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Guy’s Hospital physiotherapist from Tower Hamlets swims English Channel after dislocating both shoulders

PUBLISHED: 09:36 21 September 2018 | UPDATED: 15:34 21 September 2018

Samantha Poulsen, just after completing the English Channel swim in under 13 hours at the start of September. Picture:  Ryan Shoesmith

Samantha Poulsen, just after completing the English Channel swim in under 13 hours at the start of September. Picture: Ryan Shoesmith

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A physiotherapist from Tower Hamlets swam the English Channel after being inspired by her patients.

Samantha raised more than £5,000 for Guy's and St Thomas' charity. Picture:  Ryan ShoesmithSamantha raised more than £5,000 for Guy's and St Thomas' charity. Picture: Ryan Shoesmith

Samantha Poulsen, who looks after cancer patients on Blundell Ward at Guy’s Hospital, completed the 21-mile swim in 12 hours and 40 minutes.

The 27-year-old, who’s originally from Australia, said she was inspired by her patients to do the challenge.

She said: “I have never come across a more resilient and inspiring group of patients. I’m blown away by their determination on a daily basis so I couldn’t think of a better group of people to fundraise for.”

Samantha signed up for the swim in March 2017, but dislocated both her shoulders while surfing on holiday a few months later.

Samantha had to battle an injured shoulder, freezing water and thousands of jellyfish during the 21-mile swim. Picture:  Ryan ShoesmithSamantha had to battle an injured shoulder, freezing water and thousands of jellyfish during the 21-mile swim. Picture: Ryan Shoesmith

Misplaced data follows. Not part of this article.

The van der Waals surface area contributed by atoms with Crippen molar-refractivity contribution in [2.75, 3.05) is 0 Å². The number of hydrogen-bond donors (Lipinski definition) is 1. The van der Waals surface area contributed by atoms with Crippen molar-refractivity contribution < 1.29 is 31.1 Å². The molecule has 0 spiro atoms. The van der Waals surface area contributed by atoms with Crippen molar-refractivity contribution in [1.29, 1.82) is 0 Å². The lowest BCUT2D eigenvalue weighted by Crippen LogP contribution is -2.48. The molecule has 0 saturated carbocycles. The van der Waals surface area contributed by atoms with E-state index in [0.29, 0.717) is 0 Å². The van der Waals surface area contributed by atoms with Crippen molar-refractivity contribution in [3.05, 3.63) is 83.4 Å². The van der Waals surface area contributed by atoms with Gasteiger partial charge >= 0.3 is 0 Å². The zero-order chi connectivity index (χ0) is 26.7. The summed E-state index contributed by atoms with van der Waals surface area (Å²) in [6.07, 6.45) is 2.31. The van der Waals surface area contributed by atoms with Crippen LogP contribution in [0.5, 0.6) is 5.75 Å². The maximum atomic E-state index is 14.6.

She’s spent the last 18 months training up to six days a week, swimming for almost four hours at a time.

“I grew up by the beach so I’ve always been a long distance swimmer and thrived off crazy challenges,” she said.

“Jumping into the water at Dover was pretty surreal and terrifying but I just got on with it. I kept thinking it was such a privilege to be able to do this.”

Samantha completed the swim in agony after her shoulder gave out four hours into the swim. She said she was lucky not to get stung by the thousands of jellyfish below the surface.

Samantha was cheered on by her housemate, coach, and parents, who flew over from Australia. Picture:  Ryan ShoesmithSamantha was cheered on by her housemate, coach, and parents, who flew over from Australia. Picture: Ryan Shoesmith

She was supported by her coach, housemate, and parents, who’d travelled from Australia to watch.

“Failure was never an option. I had so many people supporting me and the cause is so close to my heart. I committed the last year and a half of my life to this challenge so I had to keep going.

“The last two hours were a real battle because the tide was so strong. I could see France was really close which was heart-breaking because it didn’t seem to get any bigger.

“I couldn’t believe it when I finally made it, I cried because I was so happy. Despite it being so tough and being in so much pain with my shoulder, I wouldn’t change any of it.”

Samantha, a physiotherapist at  Guy's Hospital in Southwark, looks after patients who've had head and neck surgey for cancer. Picture: Guy’s and St Thomas’ NHS Foundation TrustSamantha, a physiotherapist at Guy's Hospital in Southwark, looks after patients who've had head and neck surgey for cancer. Picture: Guy’s and St Thomas’ NHS Foundation Trust

Samantha raised more than £5,200 for Guy’s and St Thomas’ Charity. To donate, visit uk.virginmoneygiving.com/SamanthaPoulsen.

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